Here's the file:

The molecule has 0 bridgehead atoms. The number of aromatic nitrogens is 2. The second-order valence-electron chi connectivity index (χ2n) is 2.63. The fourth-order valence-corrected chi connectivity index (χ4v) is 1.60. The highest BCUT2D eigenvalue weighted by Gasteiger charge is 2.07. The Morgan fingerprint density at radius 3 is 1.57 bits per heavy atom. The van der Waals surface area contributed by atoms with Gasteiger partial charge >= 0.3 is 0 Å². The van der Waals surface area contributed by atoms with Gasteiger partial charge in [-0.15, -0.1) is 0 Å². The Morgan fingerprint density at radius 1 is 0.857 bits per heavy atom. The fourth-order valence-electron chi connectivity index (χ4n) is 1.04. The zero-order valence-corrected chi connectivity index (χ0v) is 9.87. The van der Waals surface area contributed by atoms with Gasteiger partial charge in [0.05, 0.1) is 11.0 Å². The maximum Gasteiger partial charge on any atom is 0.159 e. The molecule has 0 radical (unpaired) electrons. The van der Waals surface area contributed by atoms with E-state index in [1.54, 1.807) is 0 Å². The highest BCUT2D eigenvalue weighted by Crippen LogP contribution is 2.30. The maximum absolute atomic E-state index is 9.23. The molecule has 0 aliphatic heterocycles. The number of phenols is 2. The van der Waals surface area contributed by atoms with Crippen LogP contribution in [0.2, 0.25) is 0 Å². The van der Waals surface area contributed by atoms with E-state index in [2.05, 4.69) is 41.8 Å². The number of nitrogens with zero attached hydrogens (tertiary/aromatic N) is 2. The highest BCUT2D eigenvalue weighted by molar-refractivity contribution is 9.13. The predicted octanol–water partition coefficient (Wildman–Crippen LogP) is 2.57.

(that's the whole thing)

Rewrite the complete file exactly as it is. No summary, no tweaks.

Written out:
The molecule has 0 bridgehead atoms. The number of aromatic nitrogens is 2. The second-order valence-electron chi connectivity index (χ2n) is 2.63. The fourth-order valence-corrected chi connectivity index (χ4v) is 1.60. The highest BCUT2D eigenvalue weighted by Gasteiger charge is 2.07. The Morgan fingerprint density at radius 3 is 1.57 bits per heavy atom. The van der Waals surface area contributed by atoms with Gasteiger partial charge >= 0.3 is 0 Å². The van der Waals surface area contributed by atoms with Gasteiger partial charge in [-0.15, -0.1) is 0 Å². The Morgan fingerprint density at radius 1 is 0.857 bits per heavy atom. The fourth-order valence-electron chi connectivity index (χ4n) is 1.04. The zero-order valence-corrected chi connectivity index (χ0v) is 9.87. The van der Waals surface area contributed by atoms with Gasteiger partial charge in [0.05, 0.1) is 11.0 Å². The maximum Gasteiger partial charge on any atom is 0.159 e. The molecule has 0 radical (unpaired) electrons. The van der Waals surface area contributed by atoms with E-state index in [1.54, 1.807) is 0 Å². The highest BCUT2D eigenvalue weighted by Crippen LogP contribution is 2.30. The maximum absolute atomic E-state index is 9.23. The molecule has 0 aliphatic heterocycles. The number of phenols is 2. The van der Waals surface area contributed by atoms with Crippen LogP contribution in [0.2, 0.25) is 0 Å². The van der Waals surface area contributed by atoms with E-state index in [2.05, 4.69) is 41.8 Å². The number of nitrogens with zero attached hydrogens (tertiary/aromatic N) is 2. The highest BCUT2D eigenvalue weighted by molar-refractivity contribution is 9.13. The predicted octanol–water partition coefficient (Wildman–Crippen LogP) is 2.57.